This is a post about being skeptical of ones own skepticism towards ones own abilities. A bit of a mouthful maybe, but something I think is very important.
Impostor Syndrome is a psychological phenomenon where people are unable to internalise their achievements and accomplishments. Anybody can suffer from impostor syndrome, but it is very common among women in STEM fields, and I shall be writing about it from the perspective of a young woman who happens to be pursuing a degree in a STEM field.
I will be honest. In starting to write this post, I was held back. Crippled by: You’re an awful writer. All that stuff you have written for Teen Skepchick over the past few months? Rubbish, thrown together out of guilt because you volunteered for this and you have to write something. All of that writing you did at high school? Yea, that stuff that got you (mostly) good grades, and some of which wound up being published in the school magazine? Rubbish, your teachers were just being nice. Crippled by: Strangers on the internet are going to think I am pathetic and whiny and being overly dramatic when I say this, and then they are going to think I am arrogant, just tooting my own trumpet and fishing for compliments.
I’m not writing this for me. I’m writing this for any other person out there who might read this and identify with it, or any person out there who might realise someone they know identifies with it. Then they can try and do something about it.
And here I am going to play the feminist card, too. Because the fact of the matter is, quite a lot of my impostor syndrome derives from how massive the gender divide is in many of my classes.
It is easy to feel like you don’t belong because a handful of people in a Computer Programming course seem to be continually spamming the whole class with innuendo-filled requests for all the “fly honeys” in the course to ring them. Which seems to be a very redundant way of going about it, as less than 20% of that class were their intended audience.
It is easy to question your own abilities when a classmate you happen to be comparing homework answers with immediately jumps to the conclusion that you are wrong and proceeds to proofread yours, then turns to his own upon finding no errors. Especially when this same classmate does this week after week after week. While my homework is usually far from perfect: It is no less perfect than his. Yet, when I happen to have a bit of a moan to other classmates about this particular behaviour, I am met by blank stares from everybody except the one other- you guessed it- girl.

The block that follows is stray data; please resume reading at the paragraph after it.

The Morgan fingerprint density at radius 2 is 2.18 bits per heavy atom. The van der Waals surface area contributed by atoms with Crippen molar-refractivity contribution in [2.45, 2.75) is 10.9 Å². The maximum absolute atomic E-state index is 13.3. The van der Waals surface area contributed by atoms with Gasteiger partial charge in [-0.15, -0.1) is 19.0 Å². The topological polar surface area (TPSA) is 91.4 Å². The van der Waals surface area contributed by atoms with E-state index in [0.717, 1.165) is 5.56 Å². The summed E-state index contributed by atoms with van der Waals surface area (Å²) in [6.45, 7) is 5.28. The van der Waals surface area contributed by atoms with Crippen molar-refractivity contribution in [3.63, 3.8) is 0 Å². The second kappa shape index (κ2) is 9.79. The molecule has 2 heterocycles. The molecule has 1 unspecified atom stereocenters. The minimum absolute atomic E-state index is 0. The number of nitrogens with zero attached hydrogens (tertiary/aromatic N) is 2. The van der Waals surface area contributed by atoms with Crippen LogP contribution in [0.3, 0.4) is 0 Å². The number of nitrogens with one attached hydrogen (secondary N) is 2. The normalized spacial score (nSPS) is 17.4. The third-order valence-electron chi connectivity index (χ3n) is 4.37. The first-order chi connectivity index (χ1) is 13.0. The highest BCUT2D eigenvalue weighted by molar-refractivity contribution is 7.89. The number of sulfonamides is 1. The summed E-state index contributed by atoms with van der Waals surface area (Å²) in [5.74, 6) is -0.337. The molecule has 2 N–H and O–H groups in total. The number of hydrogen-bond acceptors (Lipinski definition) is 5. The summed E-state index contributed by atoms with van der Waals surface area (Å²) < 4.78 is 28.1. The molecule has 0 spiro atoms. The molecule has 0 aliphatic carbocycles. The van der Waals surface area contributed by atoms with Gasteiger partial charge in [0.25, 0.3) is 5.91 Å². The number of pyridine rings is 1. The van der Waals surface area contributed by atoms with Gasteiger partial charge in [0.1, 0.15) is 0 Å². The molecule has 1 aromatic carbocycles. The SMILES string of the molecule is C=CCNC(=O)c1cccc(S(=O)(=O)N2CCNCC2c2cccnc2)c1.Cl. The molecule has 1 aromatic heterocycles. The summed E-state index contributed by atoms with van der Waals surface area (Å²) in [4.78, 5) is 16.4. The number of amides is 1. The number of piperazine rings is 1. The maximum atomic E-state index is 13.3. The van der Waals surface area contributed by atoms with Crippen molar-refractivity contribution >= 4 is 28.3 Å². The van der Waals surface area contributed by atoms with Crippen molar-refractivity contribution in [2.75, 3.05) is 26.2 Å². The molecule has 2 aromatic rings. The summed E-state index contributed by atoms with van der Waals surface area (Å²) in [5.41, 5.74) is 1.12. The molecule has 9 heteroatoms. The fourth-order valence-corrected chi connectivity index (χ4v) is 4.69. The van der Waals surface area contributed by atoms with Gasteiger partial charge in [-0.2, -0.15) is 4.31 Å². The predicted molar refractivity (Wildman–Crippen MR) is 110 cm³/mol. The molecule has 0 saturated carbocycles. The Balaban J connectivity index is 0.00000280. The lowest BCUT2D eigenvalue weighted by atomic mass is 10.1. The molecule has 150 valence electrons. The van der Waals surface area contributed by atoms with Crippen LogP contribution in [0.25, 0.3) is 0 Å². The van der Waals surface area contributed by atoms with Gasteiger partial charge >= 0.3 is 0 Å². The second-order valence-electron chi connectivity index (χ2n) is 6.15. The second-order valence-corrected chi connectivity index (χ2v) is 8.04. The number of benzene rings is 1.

It is easy to feel as though you could never possibly succeed at this, when after nearly two years at University you have yet to have one woman lecturer- and many courses have multiple teaching staff.
It is easy to be petrified about speaking up in class, because the accuracy of your answer seems to reflect upon every other girl on the class too. Xkcd has it right: This really is How It Works.
All of this leaves me in a state of continually questioning my own abilities, continually handing in assignments and completing exams expecting the marks I get back to be terrible. When they aren’t (actually, often they’re the complete opposite): I quickly write this off as the marker doing something wrong, a mix-up with the data entry, or- if I happen to have the evidence right in front of me- luck or timing. Never mind the hours of hard work I put in, it must have been a fluke. Further, any one-off case that confirms my feelings adds fuel to them. I can have 99 exemplary pieces of work, and one that just falls short of the mark and that one just proves how awful I really am.
Why is this something we need to do something about?
Lots of reasons. First off, as I mention already, it can be crippling, and make you not want to do things for fear of failure and embarrassment. Missed opportunities suck, and nobody should have to miss out on a scholarship or something of the like because they thought they couldn’t do it, when they could.
Also, this is also a self-perpetuating thing. As I mentioned, I have an extreme deficit of woman role-models in my day-to-day studies. If girls are continually seeing this, then a nice little cycle of few woman teaching staff –> few woman students –> few woman teaching staff and so on, forms. This whole cycle is very silly, because there is absolutely no reason whatsoever that girls/ women should be considered any less capable. Of course there are many other issues that contribute to this, but impostor syndrome is certainly not helping.
So, how do you overcome the Impostor?
Well, I don’t know. The first step is realising that you have this. My eyes were opened when an old teacher first mentioned (quite jokingly, actually) Impostor Syndrome to me. As Skeptics, we often need to account for our own biases. Just like one must be aware of confirmation bias and cognitive dissonance, if you are aware of the thought processes involved with impostor syndrome, that can go a long way to correcting them.
There is also another thing that you can do. It might sound weird, but you can develop a very healthy arrogance. I’d like to think (or at least hope) that I am not an arrogant person. But when Mr. Homework-Checker mentioned above does his thing, I like to say to myself: “[bleep] you, I’m awesome.” It helps.
So, dear TS readers. Don’t stand for that nonsense. You’re awesome, and don’t let anyone- including yourself- tell you otherwise.
Featured image credit: Here